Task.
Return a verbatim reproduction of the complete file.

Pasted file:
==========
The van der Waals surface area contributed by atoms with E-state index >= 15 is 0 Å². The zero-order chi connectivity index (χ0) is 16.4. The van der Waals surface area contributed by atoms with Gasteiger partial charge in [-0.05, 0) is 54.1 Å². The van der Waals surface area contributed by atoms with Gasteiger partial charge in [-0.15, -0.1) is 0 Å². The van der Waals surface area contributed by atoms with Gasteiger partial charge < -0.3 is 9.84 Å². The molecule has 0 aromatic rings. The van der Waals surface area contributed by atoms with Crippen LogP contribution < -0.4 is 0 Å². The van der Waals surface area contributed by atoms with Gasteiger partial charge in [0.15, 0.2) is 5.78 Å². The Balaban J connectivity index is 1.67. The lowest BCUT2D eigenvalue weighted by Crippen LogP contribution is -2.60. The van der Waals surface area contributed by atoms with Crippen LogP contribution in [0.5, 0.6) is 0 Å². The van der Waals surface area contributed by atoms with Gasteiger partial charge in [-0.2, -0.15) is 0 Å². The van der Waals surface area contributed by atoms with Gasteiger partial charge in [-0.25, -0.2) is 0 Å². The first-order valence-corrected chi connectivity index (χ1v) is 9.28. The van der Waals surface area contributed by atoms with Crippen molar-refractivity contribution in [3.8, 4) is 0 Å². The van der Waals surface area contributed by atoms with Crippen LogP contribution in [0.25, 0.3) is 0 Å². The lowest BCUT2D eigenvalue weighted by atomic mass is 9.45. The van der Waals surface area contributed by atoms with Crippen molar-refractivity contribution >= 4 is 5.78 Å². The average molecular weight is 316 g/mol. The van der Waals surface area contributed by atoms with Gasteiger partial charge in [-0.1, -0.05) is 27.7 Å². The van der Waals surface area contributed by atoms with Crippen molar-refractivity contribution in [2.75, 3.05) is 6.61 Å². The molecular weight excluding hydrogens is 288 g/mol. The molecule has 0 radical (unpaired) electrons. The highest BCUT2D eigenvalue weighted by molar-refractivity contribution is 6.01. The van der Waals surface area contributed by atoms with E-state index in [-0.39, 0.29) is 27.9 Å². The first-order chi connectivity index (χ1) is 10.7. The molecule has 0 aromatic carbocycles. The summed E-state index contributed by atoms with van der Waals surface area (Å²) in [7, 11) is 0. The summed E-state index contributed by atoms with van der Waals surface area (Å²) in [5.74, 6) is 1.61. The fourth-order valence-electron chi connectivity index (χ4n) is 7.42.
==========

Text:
The van der Waals surface area contributed by atoms with E-state index >= 15 is 0 Å². The zero-order chi connectivity index (χ0) is 16.4. The van der Waals surface area contributed by atoms with Gasteiger partial charge in [-0.05, 0) is 54.1 Å². The van der Waals surface area contributed by atoms with Gasteiger partial charge in [-0.15, -0.1) is 0 Å². The van der Waals surface area contributed by atoms with Gasteiger partial charge < -0.3 is 9.84 Å². The molecule has 0 aromatic rings. The van der Waals surface area contributed by atoms with Crippen LogP contribution < -0.4 is 0 Å². The van der Waals surface area contributed by atoms with Gasteiger partial charge in [0.15, 0.2) is 5.78 Å². The Balaban J connectivity index is 1.67. The lowest BCUT2D eigenvalue weighted by Crippen LogP contribution is -2.60. The van der Waals surface area contributed by atoms with Crippen LogP contribution in [0.5, 0.6) is 0 Å². The van der Waals surface area contributed by atoms with Gasteiger partial charge in [-0.2, -0.15) is 0 Å². The van der Waals surface area contributed by atoms with Gasteiger partial charge in [-0.25, -0.2) is 0 Å². The first-order valence-corrected chi connectivity index (χ1v) is 9.28. The van der Waals surface area contributed by atoms with Crippen molar-refractivity contribution in [3.8, 4) is 0 Å². The van der Waals surface area contributed by atoms with Crippen LogP contribution in [0.25, 0.3) is 0 Å². The lowest BCUT2D eigenvalue weighted by atomic mass is 9.45. The van der Waals surface area contributed by atoms with Crippen molar-refractivity contribution >= 4 is 5.78 Å². The average molecular weight is 316 g/mol. The van der Waals surface area contributed by atoms with Gasteiger partial charge in [-0.1, -0.05) is 27.7 Å². The van der Waals surface area contributed by atoms with Crippen molar-refractivity contribution in [2.75, 3.05) is 6.61 Å². The molecular weight excluding hydrogens is 288 g/mol. The molecule has 0 radical (unpaired) electrons. The highest BCUT2D eigenvalue weighted by molar-refractivity contribution is 6.01. The van der Waals surface area contributed by atoms with E-state index in [-0.39, 0.29) is 27.9 Å². The first-order chi connectivity index (χ1) is 10.7. The molecule has 0 aromatic carbocycles. The summed E-state index contributed by atoms with van der Waals surface area (Å²) in [7, 11) is 0. The summed E-state index contributed by atoms with van der Waals surface area (Å²) in [5.74, 6) is 1.61. The fourth-order valence-electron chi connectivity index (χ4n) is 7.42.